Posted on: 01/05/2020
Following on from our recent Generator Revenue Streams webinar, Head of Sales for Smart Generation, Angus Widdowson picks out some of the biggest headlines and explains the reasons behind our changing forecasts.
Given the social distancing measures implemented in the UK following the Covid-19 pandemic, overall demand is down, causing knock-on effects in wholesale power prices. Further impacted by demand destruction in other markets such as oil and gas as countries remain in lockdown around the world, the Summer-20 power contract closed at £26.50/MWh, its lowest level as a traded product. Spot prices have also been recorded around 33% lower year-on-year.
However, the Winter-20 contract (as well as other seasonal future contracts) have managed to hold their value somewhat better. This is due to the impacts of Covid-19 on demand still being uncertain further out. With the contract still having plenty of time to be traded, those buying and selling on Winter-20 appear to expect consumption to bounce-back to normal levels and demand to recover ahead of delivery.
Capacity Market Auctions
In the first set of Capacity Market (CM) auctions since the mechanism was reinstated, there was good news for generators. The T-3 auction secured around 45GW of capacity at a price of £6.44/kW/year. Gas fired generation not only accounted for over half of the total amount procured in this auction, but across both the T-3 and T-4 auction, around 1,675MW of new-build gas generation secured contracts, of which 871MW was independent, peaking gas plant. Enabling new gas generation to be deployed was one of the original stated aims of the CM, so this can be considered a success, particularly when viewed in the context of peaking plants which play a key role in balancing the intermittency associated with renewables. There was a notable mention for onshore wind too, which secured 15MW worth of contracts in the first CM auction open to renewables.
The T-1 auction for delivery this coming winter was slightly unusual in that only 1GW of capacity was procured, leading to an exceptionally low clearing price of £1/kW/Year.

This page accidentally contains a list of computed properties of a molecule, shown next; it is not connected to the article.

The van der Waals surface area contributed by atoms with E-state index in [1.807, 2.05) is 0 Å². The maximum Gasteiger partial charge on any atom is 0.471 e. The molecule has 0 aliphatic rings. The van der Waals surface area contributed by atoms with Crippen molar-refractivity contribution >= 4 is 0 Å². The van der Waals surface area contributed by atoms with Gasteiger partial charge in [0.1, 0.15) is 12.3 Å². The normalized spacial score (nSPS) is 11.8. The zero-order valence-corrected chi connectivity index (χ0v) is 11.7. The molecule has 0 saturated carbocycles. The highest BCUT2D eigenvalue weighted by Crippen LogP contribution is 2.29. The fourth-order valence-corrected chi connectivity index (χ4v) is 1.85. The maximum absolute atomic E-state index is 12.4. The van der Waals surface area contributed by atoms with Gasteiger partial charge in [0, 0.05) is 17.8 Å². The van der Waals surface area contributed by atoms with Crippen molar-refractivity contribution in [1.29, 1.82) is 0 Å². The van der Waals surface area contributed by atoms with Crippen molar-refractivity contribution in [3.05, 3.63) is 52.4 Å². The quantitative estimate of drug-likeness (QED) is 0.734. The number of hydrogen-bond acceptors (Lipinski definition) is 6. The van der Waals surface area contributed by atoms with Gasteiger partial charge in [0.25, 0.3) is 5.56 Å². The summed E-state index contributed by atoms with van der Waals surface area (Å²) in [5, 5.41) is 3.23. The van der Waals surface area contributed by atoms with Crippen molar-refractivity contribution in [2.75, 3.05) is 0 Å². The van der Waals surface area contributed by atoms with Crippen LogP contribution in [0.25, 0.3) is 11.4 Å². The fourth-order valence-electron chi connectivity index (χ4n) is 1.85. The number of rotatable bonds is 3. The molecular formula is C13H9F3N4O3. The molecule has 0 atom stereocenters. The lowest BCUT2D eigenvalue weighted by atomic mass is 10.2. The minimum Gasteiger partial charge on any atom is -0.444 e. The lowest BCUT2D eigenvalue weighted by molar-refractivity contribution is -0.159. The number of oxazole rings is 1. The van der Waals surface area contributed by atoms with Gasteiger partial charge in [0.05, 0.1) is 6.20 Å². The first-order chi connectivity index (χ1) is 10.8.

And lastly, the T-4 delivered a welcome bounce-back in value for generators as over 43GW was secured at £15.97/kW/year, of which 1,798MW is new build. Onshore wind again picked up 10MW, suggesting that the technology could remain competitive in future auctions.
Contracts for Difference
Now that government have confirmed plans for Auction Round 4 to go ahead as planned, project developers can take confidence in bringing forward projects. We are expecting onshore wind and solar tonow target this auction too, in light of The Department for Business, Energy and Industrial Strategy consulting on allowing both technologies back into future auctions.
Embedded Benefits (BSUoS)
Average BSUoS costs have continued to rise in the first quarter of 2019 owing to increased constraints. Caused by storms Ciara, Dennis and Jorge creating gluts of generation in Scotland which the transmission system did not have capacity to transport, leading to constraint actions being taken by National Grid in order to keep the system balanced. This was exacerbated by the HVDC Western Link or ‘Bootstrap’ interconnector being offline. Furthermore, recent reduced demand forecasts as a result of businesses shutting down due to Covid-19 have further increased the value of BSUoS, as the expected ability to recover via consumption is reduced.